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Investigating the Role of ASXL1 Mutations in CALR-mutated Myeloproliferative Neoplasms

Dr. Kramer

Frederike Kramer


Brigham and Women’s Hospital

Project Term: July 1, 2022 - June 30, 2025

My research focuses on myeloproliferative neoplasms (MPN) and the mutations that drive the progression of these blood cancers. Currently, I am investigating mutations in the gene ASXL1, which are associated with a poor prognosis. I am using mouse models and patient-derived cells to determine how ASXL1 mutations mediate epigenetic changes in MPN. My goal is to identify ways of targeting the pathological mechanisms caused by ASXL1 mutation, resulting in new treatment strategies for patients.

Lay Abstract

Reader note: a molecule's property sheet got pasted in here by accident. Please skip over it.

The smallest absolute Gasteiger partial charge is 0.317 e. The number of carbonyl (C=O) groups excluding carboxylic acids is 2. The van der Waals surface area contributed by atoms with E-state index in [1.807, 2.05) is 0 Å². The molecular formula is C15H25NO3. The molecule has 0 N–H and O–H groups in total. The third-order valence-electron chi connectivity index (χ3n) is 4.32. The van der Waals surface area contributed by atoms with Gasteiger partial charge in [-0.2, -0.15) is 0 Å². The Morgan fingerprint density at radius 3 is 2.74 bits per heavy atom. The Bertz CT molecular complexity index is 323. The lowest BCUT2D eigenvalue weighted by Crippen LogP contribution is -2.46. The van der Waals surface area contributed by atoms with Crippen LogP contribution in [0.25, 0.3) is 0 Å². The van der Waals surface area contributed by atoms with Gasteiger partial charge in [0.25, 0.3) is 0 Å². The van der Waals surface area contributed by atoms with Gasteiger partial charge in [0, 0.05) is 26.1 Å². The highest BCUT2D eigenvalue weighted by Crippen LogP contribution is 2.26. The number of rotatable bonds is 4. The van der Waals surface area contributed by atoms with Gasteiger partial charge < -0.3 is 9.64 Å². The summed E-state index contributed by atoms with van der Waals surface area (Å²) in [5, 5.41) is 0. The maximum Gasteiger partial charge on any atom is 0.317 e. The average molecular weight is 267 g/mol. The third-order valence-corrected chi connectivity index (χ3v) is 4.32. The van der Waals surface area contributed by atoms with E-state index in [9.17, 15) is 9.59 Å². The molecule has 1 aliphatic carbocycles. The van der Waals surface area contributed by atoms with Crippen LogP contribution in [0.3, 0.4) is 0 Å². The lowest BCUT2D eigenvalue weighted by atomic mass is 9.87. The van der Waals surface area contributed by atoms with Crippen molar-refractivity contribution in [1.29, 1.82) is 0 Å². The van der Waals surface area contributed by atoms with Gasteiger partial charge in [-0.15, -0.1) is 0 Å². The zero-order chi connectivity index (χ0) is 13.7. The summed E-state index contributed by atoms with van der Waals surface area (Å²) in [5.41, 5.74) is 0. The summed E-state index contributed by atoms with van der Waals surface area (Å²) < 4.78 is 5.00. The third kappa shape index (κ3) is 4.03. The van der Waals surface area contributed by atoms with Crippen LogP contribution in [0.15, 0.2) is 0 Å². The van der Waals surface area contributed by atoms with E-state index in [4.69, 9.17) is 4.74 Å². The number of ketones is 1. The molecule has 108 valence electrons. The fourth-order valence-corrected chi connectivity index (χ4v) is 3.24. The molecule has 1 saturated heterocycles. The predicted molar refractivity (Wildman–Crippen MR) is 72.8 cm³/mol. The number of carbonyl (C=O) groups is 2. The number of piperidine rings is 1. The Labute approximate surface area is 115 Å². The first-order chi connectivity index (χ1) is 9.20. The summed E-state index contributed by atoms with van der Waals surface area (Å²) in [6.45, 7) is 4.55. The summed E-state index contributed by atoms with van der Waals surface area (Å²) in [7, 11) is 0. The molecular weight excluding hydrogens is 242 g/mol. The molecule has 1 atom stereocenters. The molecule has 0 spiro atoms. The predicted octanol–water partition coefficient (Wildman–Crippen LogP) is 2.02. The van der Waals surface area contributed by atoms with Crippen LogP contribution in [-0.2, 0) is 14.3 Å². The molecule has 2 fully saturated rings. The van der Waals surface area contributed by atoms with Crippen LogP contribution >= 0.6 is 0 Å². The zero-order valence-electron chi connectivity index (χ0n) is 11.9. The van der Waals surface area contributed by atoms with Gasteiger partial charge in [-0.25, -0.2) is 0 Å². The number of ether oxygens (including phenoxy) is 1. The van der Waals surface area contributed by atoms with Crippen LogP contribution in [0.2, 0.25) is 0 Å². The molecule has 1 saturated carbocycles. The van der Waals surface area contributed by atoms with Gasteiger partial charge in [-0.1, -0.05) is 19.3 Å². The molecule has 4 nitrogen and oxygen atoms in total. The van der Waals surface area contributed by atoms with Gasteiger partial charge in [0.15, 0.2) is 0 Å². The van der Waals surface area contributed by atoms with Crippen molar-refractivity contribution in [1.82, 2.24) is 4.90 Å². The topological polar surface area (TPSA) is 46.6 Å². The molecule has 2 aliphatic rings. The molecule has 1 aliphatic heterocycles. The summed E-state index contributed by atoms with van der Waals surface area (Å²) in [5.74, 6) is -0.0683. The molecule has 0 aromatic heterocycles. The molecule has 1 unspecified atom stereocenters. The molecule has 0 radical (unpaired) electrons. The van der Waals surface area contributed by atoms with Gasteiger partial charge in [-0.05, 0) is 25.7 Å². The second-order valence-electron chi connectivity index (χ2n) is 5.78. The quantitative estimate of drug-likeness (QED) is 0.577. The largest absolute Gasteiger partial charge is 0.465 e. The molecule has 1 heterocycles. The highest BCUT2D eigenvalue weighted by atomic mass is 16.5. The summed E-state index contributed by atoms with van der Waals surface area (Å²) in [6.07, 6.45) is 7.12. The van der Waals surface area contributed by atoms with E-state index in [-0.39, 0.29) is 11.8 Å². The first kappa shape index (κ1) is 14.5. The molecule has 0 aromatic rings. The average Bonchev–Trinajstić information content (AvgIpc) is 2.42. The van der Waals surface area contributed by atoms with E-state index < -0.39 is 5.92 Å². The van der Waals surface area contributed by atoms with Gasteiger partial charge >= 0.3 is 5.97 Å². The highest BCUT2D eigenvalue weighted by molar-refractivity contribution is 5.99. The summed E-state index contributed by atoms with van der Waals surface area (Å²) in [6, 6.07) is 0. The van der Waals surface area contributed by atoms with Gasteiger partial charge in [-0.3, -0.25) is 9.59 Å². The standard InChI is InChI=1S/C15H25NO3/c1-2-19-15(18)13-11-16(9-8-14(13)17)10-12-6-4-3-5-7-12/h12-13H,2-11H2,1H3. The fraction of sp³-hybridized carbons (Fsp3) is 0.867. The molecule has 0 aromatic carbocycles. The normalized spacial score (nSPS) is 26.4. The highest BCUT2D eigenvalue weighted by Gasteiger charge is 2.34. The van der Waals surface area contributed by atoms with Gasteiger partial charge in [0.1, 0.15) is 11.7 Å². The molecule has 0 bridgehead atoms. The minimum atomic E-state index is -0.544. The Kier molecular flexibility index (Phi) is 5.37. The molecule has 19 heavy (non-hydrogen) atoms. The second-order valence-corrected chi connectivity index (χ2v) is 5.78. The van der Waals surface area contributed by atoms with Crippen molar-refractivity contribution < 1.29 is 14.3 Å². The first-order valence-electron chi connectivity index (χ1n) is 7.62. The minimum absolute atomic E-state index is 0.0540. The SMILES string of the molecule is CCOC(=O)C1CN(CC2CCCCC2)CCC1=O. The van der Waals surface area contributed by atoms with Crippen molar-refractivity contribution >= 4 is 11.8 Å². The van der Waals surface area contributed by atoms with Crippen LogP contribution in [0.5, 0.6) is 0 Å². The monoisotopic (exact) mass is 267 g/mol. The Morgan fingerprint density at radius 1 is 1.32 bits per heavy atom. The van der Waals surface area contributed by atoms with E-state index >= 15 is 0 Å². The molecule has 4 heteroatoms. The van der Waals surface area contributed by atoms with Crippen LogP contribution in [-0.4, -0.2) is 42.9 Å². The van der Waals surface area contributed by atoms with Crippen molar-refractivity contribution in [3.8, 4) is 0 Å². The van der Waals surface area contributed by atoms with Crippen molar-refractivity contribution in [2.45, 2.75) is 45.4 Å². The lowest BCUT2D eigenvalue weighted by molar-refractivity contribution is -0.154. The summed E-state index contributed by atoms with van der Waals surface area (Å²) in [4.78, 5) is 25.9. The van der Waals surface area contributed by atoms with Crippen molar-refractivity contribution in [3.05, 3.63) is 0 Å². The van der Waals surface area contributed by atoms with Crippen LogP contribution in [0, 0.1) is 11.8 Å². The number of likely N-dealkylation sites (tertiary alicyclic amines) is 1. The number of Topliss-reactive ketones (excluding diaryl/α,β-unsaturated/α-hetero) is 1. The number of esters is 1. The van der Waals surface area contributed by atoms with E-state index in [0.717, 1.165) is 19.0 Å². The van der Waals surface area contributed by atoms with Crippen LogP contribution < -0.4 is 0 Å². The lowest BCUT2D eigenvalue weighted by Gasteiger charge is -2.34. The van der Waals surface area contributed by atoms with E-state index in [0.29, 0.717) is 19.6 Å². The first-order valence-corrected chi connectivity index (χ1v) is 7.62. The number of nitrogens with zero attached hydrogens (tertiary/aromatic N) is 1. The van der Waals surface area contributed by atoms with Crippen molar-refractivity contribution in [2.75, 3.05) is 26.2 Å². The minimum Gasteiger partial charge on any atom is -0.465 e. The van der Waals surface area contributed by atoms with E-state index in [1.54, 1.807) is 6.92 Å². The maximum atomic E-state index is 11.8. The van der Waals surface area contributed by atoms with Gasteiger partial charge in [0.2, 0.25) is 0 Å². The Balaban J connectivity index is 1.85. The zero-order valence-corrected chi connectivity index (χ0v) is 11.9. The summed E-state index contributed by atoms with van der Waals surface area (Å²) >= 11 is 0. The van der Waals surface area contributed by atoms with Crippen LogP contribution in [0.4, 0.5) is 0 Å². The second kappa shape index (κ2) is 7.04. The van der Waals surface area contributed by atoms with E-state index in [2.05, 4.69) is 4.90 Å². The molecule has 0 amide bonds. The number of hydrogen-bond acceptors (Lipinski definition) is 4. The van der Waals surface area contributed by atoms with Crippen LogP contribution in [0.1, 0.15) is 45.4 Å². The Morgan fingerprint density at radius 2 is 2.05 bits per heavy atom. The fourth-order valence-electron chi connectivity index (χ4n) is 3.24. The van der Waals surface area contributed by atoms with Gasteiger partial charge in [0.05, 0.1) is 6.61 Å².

Myeloproliferative neoplasms (MPN) are a group of blood cancers that are caused by one of three gene mutations (JAK2, CALR or MPL) in hematopoietic stem cells. Especially as these cancers progress to more advanced stages, patients often acquire additional mutations. One of the frequently co-occurring mutations is found in the gene ASXL1. Mutations in ASXL1 have a special significance for MPN patients, as they are associated with a poor prognosis and adverse effects. In previous work, I have used mice to generate a model system that reflects the effects of ASXL1 mutations in patients. In these mice, both the driver mutation in Calr as well as the mutation in Asxl1 are present. These mice have a more severe disease compared to mice which harbor the Calr mutation alone. Given the important role of ASXL1 mutations in MPN patients, I will investigate how these mutations cooperate with the MPN driver mutation in CALR to promote disease progression. My first aim is to study how Asxl1 mutations influence the way Calr-mutant hematopoietic cells differentiate and proliferate, which are attributes that are often altered in blood cancers. Secondly, I will identify changes in histones in the Calr-Asxl1-mutant mouse model. Histones are packaging proteins that form complexes with the DNA. The way histones are modified impacts how genes within the DNA are read, which is referred to as epigenetics. ASXL1 is a so-called epigenetic regulator, since the protein that is produced based on the ASXL1 gene is directly involved in helping histone-modifying enzymes to bind to histones. The way ASXL1 interacts with other enzymes is different in mutated vs. non-mutated ASXL1, and consequently I expect histone modifications to be altered in Calr-Asxl1-mutant cells. Lastly, I will determine how exactly mutant ASXL1 mediates epigenetic changes by analyzing which enzymes ASXL1 interacts with. For this I will use patient-derived cells that are reprogrammed to acquire stem cell-like features (induced pluripotent stem cells). Since I have shown that mice which have both the Calr and Asxl1 mutation have a more aggressive cancer, I expect to find the underlying reason in altered ASXL1 interactions in double mutant cells. The goal of my research is to establish the molecular mechanisms that are responsible for the adverse effects of ASXL1 mutations in MPN patients. The results will help to identify new therapeutic targets that address the negative impact of ASXL1 mutations in MPN patients.

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